A Review of Ronnie Floyd's "10 Things Every Minister Needs to Know"

by Terry Wilhite

At the start of every year in this column I like to take a look at a book that I believe can make a big difference in how we lead and communicate.  In the spotlight currently is Ronnie Floyd's new book, 10 Things Every Minister Needs to Know. Long-time readers will recall that I wrote about Brother Ronnie's blog, Between Sundays, last year and I still consider it the best pastor blog (Internet Web log) that I've ever seen. You should check it out at www.betweensundays.com. He's proven to me through his communications skills that he understands building relationships in the 21st Century.

As pastor of First Baptist Church of Springdale, Arkansas, and The Church at Pinnacle Hills, Pastor Floyd has more than 30 years experience from which to write. While the churches he serves are quite large, this is not a book written from "on-high," that is, from a "mega church" point-of-view. Any pastor can benefit from this book, whether he has a congregation of 50 or less, like Floyd did when he started out, or thousands, like he enjoys now.             

I figured out a long time ago that one of the best ways to grow as a manager, a leader, and a communicator is to find out the secrets of the successful. I want to do what they do, read the books they read, and hang out with the people they associate with. That's the essence of what you'll get with 10 Things Every Minister Needs to Know (2006, New Leaf Press). It is a glimpse inside the personal and pastoral life of Ronnie Floyd.

The chapter titles clearly tell what you'll glean from this book. Chapter one, "The Power of One Hour" explains the power of focus, which those of us in ministry cannot be reminded of enough. Chapter two explains, "Who You Are Is More Important than What You Do." Chapter Three reveals "Practice Determines Play." Chapter four is a poignant reminder that "Building Family Is More Important Than Building Ministry." Chapter five says "You're Not Thinking Big Enough." Chapter six is my favorite: "Not Every Hill Is Worth Dying on." Chapter seven, "Relationships Move Your Ministry." Chapter eight, "Decision-Making Is Not About You." Chapter nine, "Balance Draws Masses." And in conclusion, the book challenges ministers with "How to Believe God for Your Future."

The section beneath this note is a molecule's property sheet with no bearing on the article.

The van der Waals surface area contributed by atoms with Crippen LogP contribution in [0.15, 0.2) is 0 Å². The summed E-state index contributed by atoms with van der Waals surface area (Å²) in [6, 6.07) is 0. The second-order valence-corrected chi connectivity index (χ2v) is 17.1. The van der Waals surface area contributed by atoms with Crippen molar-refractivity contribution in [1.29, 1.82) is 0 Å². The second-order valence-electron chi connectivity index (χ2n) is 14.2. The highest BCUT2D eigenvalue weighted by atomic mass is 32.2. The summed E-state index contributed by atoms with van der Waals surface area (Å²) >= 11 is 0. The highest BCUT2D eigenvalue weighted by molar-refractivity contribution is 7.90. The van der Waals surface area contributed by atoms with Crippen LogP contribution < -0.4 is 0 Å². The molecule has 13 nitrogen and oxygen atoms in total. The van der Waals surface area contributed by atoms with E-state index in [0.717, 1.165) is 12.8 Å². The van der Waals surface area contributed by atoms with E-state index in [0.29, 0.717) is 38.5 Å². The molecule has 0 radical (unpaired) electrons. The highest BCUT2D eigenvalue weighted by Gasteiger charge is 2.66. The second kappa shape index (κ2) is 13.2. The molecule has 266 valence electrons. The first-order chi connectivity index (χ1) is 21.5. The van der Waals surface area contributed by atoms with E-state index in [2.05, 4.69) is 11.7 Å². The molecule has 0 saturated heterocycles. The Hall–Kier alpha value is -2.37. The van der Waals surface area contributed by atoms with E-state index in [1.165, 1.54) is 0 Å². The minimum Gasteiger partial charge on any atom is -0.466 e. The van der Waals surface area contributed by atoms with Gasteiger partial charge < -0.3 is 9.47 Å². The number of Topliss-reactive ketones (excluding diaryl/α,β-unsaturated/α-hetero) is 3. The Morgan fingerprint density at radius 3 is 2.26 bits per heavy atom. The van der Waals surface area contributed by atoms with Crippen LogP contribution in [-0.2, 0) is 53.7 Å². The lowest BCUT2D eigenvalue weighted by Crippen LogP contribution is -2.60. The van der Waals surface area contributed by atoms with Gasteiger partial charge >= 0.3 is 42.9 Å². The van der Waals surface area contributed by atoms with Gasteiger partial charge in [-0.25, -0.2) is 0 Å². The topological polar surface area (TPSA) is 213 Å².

The stories he tells are real, such as the one about a business meeting scrap over a new air conditioner that took place early in his pastorate. Out of that experience he says he learned that despite negativity, people do want to be led to the next level. However, Pastor Floyd says the greatest leadership lesson he's learned is that "not every hill is worth dying on."

"I think about the times I could have carried so many people along with me on the vision path if I had only been more patient and personal along the way," he writes. "In the name of urgency' or reaching,' we can at times hurry matters in a church when hurrying up is not an asset, but a liability."

This is not a "preachy" book but is reminiscent of a fireside chat that carries with it a warm cup of wise counsel and a side dish of stern warnings.

"If Satan cannot get you to do the wrong thing, he will get you to do the right thing in the wrong way," Floyd writes. "When you think you always have to be right, you will have to die on needless hills."

I particularly appreciate how Pastor Floyd stresses our need to pursue excellence, both personally and in church leadership. "Our motto should be, Excellence in all things and all things to the glory of God!'", writes Floyd. "Lazy preparation, sloppy attention to details, and mediocrity have cost many churches influence in the lives of people. Details win championships for teams. Details attended to during the week will result in details being tended to on Sundays."

One can read this book in a single setting, but it would be wise to take your time. 10 Things Every Minister Needs to Know is a great book to start out 2007, but it will be nourishment the whole year through.

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